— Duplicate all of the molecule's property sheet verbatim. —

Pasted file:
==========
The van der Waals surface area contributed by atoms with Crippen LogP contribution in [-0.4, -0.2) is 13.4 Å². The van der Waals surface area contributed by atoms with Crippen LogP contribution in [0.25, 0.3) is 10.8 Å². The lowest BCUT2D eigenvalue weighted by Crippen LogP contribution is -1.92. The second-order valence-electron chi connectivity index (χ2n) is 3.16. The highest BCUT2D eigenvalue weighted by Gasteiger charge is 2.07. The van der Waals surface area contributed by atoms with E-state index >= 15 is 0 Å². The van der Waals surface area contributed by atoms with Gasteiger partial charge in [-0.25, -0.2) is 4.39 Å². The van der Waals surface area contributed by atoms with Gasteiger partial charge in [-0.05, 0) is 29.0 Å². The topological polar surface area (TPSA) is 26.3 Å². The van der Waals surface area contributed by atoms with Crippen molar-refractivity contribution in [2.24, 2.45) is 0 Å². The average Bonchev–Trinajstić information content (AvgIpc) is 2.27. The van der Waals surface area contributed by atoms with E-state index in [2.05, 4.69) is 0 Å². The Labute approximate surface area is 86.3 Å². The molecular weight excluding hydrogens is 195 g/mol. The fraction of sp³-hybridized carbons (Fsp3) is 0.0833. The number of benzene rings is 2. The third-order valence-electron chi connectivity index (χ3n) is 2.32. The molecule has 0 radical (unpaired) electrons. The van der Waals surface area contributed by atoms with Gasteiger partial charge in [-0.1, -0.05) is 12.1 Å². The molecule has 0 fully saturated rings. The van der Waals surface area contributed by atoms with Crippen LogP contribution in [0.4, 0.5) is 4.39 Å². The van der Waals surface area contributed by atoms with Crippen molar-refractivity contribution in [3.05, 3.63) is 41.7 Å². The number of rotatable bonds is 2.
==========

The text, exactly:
The van der Waals surface area contributed by atoms with Crippen LogP contribution in [-0.4, -0.2) is 13.4 Å². The van der Waals surface area contributed by atoms with Crippen LogP contribution in [0.25, 0.3) is 10.8 Å². The lowest BCUT2D eigenvalue weighted by Crippen LogP contribution is -1.92. The second-order valence-electron chi connectivity index (χ2n) is 3.16. The highest BCUT2D eigenvalue weighted by Gasteiger charge is 2.07. The van der Waals surface area contributed by atoms with E-state index >= 15 is 0 Å². The van der Waals surface area contributed by atoms with Gasteiger partial charge in [-0.25, -0.2) is 4.39 Å². The van der Waals surface area contributed by atoms with Gasteiger partial charge in [-0.05, 0) is 29.0 Å². The topological polar surface area (TPSA) is 26.3 Å². The van der Waals surface area contributed by atoms with Crippen molar-refractivity contribution in [2.24, 2.45) is 0 Å². The average Bonchev–Trinajstić information content (AvgIpc) is 2.27. The van der Waals surface area contributed by atoms with E-state index in [2.05, 4.69) is 0 Å². The Labute approximate surface area is 86.3 Å². The molecular weight excluding hydrogens is 195 g/mol. The fraction of sp³-hybridized carbons (Fsp3) is 0.0833. The number of benzene rings is 2. The third-order valence-electron chi connectivity index (χ3n) is 2.32. The molecule has 0 radical (unpaired) electrons. The van der Waals surface area contributed by atoms with Gasteiger partial charge in [-0.1, -0.05) is 12.1 Å². The molecule has 0 fully saturated rings. The van der Waals surface area contributed by atoms with Crippen LogP contribution in [0.4, 0.5) is 4.39 Å². The van der Waals surface area contributed by atoms with Crippen molar-refractivity contribution in [3.05, 3.63) is 41.7 Å². The number of rotatable bonds is 2.